It's all about the bathroom.
When I was in high school, a lot of really smart and passionate people were working on an amendment that would make it unconstitutional to discriminate against women for being women. Looking back, it seems a reasonable corrective to the idea that all men were created equal, opening up the founding fathers' dream of America to include the other 50 percent.
But in my small city, I didn't know many of those smart and passionate people who were working hard to make sure that my dreams could be realized and my daughters' too. The people I knew were mostly oblivious, too busy living their salt-of- the-earth lives to worry about the Constitution.
But there were also a lot of loud voices in my world--in school, at church, oh my, especially at church--who opposed this effort because, they said with utter certainty, it would usher in the End Of Life As We Know It.
And their main reason for opposing those who opposed sexism? The bathroom. If women's rights were actually constitutionally protected, there would no longer be any gender differences (as if that's even possible?) and we would all have to share a unisex bathroom. Even the word unisex became a term of derision.
It was all about the bathroom. Something in me knew that was bogus, even then. I knew that we actually had unisex bathrooms at home and everything seemed to be okay. Something in me knew, even then, that the playing field was not level for women and girls and that the smart, passionate women in the newspaper weren't working so hard so that we could share bathrooms with men. But what I didn't know then was how to think my own thoughts when the powerful people in my life were so certain.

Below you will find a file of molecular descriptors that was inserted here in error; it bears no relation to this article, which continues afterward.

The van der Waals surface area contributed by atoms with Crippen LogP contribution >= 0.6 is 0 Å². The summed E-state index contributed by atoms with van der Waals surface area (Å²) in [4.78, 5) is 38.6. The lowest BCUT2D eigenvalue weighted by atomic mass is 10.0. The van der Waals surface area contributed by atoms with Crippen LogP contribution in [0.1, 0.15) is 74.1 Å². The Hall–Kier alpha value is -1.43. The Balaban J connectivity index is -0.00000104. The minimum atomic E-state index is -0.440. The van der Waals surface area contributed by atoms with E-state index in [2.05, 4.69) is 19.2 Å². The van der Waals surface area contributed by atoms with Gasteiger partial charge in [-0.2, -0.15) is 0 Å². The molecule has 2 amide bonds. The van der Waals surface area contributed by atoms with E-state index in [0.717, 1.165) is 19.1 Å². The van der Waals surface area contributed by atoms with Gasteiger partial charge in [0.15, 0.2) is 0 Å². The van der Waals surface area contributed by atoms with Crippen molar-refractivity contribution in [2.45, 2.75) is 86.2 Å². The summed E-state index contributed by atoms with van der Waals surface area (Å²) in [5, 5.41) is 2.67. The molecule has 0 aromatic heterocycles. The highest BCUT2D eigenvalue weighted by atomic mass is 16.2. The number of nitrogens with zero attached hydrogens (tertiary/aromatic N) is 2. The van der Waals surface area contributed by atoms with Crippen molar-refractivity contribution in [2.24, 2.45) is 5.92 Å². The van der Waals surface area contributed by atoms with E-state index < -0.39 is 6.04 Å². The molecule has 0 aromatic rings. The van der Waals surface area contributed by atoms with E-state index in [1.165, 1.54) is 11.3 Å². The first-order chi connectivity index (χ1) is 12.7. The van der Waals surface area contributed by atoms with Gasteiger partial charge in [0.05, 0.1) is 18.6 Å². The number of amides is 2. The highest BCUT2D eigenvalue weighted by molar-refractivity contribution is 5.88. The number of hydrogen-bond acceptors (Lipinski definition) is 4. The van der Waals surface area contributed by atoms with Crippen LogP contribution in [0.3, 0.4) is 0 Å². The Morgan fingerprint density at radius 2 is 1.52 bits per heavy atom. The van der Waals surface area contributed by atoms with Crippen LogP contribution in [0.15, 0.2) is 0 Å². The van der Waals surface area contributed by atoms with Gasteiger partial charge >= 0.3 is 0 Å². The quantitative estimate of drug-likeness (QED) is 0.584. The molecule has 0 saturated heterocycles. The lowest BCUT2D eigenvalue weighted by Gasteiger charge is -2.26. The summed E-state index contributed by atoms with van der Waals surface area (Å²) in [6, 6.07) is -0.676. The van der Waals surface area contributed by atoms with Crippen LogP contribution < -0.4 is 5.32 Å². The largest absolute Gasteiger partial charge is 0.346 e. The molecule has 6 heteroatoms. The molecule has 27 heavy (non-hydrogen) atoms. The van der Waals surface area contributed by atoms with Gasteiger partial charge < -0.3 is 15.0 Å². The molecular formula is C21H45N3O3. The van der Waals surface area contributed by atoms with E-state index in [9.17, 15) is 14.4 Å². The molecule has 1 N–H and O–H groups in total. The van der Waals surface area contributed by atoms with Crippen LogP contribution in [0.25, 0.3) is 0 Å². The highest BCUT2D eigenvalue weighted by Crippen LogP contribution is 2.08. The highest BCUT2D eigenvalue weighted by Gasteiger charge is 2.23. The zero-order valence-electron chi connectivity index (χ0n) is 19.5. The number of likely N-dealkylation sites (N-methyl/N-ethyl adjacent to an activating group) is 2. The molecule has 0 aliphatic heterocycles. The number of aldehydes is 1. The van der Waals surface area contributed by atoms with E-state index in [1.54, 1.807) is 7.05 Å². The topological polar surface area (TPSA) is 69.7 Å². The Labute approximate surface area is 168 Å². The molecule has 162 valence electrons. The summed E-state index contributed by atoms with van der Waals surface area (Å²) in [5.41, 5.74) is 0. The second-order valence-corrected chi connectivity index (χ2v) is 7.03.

And I certainly didn't want to be responsible for the demise of Life As We Know It.
So fast forward more years than I want to count. In my city, there is a proposal on the table to create an ordinance to protect the rights of all people, regardless of gender, sexuality and sexual orientation. We are the last of the major cities to approve such an ordinance and it is being heavily debated.
This week I received an email from the pastor of one of the largest mega churches in our community reminding me to express my opposition to the ordinance by contacting my council person. The first reason listed as to why I should do this? Bathrooms.
Apparently, if this ordinance is implemented, hordes of trans women will invade our powder rooms and assault us. Never mind that in the places where similar ordinances are in place, there have been exactly zero such cases. Never mind that if a sexual predator wanted to dress up as a woman in order to infiltrate a women's rest room, he could do that now. Never mind that sexual assault is still against the law, even if trans women can share the ladies room with the rest of us.
There are probably good reasons to debate the ordinance. Religious considerations, for one thing. Practical considerations related to enforcement, for another. The possibility of unintended consequences for a third. I welcome a vigorous debate about those things. But bathrooms? Seriously? I won't make that mistake again.